First Canadian Army

First Canadian Army
First Canadian Army formation patch.png
Formation patch worn by army-level personnel.
Active 1942–1946
Country   Canada
Branch Lesser badge of the Canadian Army.svg Canadian Army
Type Field army
Role Senior Canadian operational formation in Europe during World War II.
Size 251,000
Commanders
1942–1943 Andrew McNaughton
1943–1944 Kenneth Stuart
1944 Guy Simonds
1944–1945 Harry Crerar

The First Canadian Army ( French: 1re Armée canadienne) was a field army and the senior formation of the Canadian Army that served on the Western Front from July 1944 until May 1945 during the Second World War.

The First Canadian Army was formed in early 1942, replacing the existing unnumbered Canadian Corps, as the growing number of Canadian forces in the United Kingdom necessitated an expansion to two corps. By the end of 1943 Canadian formations in the United Kingdom consisted of three infantry divisions, two armoured divisions, and two independent armoured brigades. The first commander was Lieutenant-General A.G.L. "Andy" McNaughton, who was replaced in 1944 by General H. D. G. "Harry" Crerar. Both had been senior artillery officers in the Canadian Corps in the Great War. Allied formations of other nationalities were added to the First Canadian Army to keep it at full strength. [1]

The First Canadian Army's strength was 177,000 in all ranks at the end of 1942. One year later it had grown to 242,000. On 31 May 1944, shortly before the Normandy landings, it was 251,000 of which 75,000 were serving on the Italian Front. [2]

History

The formation sign used to identify vehicles associated with army-level units. A flag with the same design was used to identify army staff cars.

When the First Canadian Army was formed overseas in 1942, Lieutenant-General McNaughton's aim was to keep the Canadian Army unified to lead the cross-channel assault on northwest Europe. [1] Two brigades of the 2nd Canadian Division led the ill-fated Dieppe Raid in 1942. [3] Aside from this endeavour, the Army did not see combat until July 1943. In 1943, because the Canadian government wanted Canadian troops to see action immediately, [4] the 1st Canadian Infantry Division, 1st Canadian Armoured Brigade, and 5th Canadian Armoured Division were detached from the Army for participation in the Italian Campaign. [5]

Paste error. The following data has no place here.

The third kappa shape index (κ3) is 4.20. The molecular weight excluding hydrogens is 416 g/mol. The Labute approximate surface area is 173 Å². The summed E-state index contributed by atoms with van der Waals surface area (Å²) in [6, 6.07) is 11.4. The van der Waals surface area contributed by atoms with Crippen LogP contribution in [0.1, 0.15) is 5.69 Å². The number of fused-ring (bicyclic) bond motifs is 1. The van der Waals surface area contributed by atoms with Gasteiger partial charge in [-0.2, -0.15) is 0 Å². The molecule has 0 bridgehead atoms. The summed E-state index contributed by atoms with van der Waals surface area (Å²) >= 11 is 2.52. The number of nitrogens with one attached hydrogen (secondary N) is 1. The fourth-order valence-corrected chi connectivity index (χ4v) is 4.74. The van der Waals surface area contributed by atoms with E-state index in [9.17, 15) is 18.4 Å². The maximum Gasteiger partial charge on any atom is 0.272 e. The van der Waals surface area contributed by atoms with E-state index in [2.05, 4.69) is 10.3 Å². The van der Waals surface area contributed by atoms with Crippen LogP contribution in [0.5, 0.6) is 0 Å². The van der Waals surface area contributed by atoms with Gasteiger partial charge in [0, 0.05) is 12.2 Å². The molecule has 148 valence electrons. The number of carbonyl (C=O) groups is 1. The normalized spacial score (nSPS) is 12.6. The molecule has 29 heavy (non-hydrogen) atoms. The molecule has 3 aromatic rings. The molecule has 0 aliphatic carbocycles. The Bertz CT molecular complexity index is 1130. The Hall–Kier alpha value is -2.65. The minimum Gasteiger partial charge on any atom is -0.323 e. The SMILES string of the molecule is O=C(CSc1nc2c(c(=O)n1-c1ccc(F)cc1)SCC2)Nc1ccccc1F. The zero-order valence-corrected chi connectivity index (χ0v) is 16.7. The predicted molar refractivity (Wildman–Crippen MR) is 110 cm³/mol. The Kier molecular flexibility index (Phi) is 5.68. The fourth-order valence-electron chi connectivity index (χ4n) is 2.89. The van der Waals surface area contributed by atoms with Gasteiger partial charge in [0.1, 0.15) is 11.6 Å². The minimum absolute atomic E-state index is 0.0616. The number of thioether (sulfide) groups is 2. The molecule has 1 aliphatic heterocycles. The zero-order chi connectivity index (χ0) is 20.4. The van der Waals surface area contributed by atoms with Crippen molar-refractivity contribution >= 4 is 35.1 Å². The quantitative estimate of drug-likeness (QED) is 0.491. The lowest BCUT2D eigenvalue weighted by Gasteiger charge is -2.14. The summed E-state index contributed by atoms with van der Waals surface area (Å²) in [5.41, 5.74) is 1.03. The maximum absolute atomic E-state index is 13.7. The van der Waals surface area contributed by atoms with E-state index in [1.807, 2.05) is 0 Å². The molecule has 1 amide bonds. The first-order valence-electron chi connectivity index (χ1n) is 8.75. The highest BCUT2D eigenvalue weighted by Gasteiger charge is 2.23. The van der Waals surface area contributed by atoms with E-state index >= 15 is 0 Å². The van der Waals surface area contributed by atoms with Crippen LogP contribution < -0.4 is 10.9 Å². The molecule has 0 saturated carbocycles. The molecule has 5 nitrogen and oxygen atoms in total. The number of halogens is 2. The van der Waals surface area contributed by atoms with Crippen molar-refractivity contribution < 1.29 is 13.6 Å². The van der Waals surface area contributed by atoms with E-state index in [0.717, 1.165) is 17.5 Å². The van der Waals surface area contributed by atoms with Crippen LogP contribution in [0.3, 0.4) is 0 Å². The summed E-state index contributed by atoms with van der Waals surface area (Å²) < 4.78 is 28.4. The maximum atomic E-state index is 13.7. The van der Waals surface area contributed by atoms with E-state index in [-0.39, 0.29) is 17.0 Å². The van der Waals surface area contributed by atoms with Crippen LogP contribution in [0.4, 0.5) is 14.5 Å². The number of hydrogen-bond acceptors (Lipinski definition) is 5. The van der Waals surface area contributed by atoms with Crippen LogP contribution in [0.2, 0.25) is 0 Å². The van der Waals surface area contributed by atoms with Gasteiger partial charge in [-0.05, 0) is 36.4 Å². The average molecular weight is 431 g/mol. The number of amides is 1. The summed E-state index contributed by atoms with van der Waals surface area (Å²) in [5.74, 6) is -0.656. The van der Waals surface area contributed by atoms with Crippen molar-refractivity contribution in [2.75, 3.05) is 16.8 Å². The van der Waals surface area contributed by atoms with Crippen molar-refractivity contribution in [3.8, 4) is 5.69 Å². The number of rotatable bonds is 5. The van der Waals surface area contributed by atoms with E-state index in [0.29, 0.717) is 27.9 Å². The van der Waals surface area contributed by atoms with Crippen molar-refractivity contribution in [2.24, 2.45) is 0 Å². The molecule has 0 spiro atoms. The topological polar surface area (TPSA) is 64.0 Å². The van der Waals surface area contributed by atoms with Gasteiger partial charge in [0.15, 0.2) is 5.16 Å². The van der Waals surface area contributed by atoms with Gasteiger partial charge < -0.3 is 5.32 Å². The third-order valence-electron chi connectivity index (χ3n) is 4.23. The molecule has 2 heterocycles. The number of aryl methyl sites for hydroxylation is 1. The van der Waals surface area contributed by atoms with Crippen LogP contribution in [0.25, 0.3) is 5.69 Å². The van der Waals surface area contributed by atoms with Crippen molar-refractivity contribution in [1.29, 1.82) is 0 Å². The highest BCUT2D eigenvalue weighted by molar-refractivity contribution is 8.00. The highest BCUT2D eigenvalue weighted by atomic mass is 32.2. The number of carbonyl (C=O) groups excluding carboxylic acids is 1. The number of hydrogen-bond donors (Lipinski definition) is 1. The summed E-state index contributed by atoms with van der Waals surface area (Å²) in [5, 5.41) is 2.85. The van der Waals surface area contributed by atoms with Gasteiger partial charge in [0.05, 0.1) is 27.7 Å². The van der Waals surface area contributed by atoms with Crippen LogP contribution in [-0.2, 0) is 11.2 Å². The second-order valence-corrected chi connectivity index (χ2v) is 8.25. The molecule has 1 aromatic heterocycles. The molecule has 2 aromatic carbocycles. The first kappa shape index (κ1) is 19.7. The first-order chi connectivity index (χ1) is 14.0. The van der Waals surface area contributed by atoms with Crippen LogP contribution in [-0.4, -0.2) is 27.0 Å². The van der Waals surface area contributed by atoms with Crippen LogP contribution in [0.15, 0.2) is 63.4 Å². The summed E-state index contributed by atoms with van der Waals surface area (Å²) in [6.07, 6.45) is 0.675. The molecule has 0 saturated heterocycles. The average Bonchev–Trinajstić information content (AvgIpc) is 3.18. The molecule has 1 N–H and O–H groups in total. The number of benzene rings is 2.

In early 1944, the 3rd Canadian Infantry Division and 2nd Canadian Armoured Brigade were also detached to British I Corps to participate in the assault phase of the Normandy landings. II Canadian Corps became operational in Normandy in early July 1944, as the 2nd Canadian Infantry Division landed. The First Canadian Army headquarters did not itself arrive in Normandy until mid-July, becoming operational 23 July 1944 just prior to 4th Canadian Armoured Division arriving on the Continent.

The Army proper first went into action in the Battle of Normandy and conducted operations at Falaise (e.g. Operation Totalize, Operation Tractable) and helping close the Falaise pocket. After reaching the Seine, the objective of the first phase of Operation Overlord, the Army moved along the coast towards Belgium, with the Canadian 2nd Division entering Dieppe at the beginning of September. The critical Battle of the Scheldt in October and November opened Antwerp to Allied shipping.

The First Canadian Army held a static line along the river Meuse (Maas) from December through February, then launched Operation Veritable in early February. By this point the Army, besides the II Canadian Corps, contained nine British divisions. The Siegfried Line was broken and the Army reached the banks of the Rhine in early March.

In the final weeks of the war in Europe, the First Army cleared the Netherlands of German forces. By this time the First Division and Fifth (Armoured) Division as well as First Armoured Brigade and the 1st Cdn AGRA had returned to the Army during Operation Goldflake and for the first time, both the I Canadian Corps and II Canadian Corps fought under the same Army commander.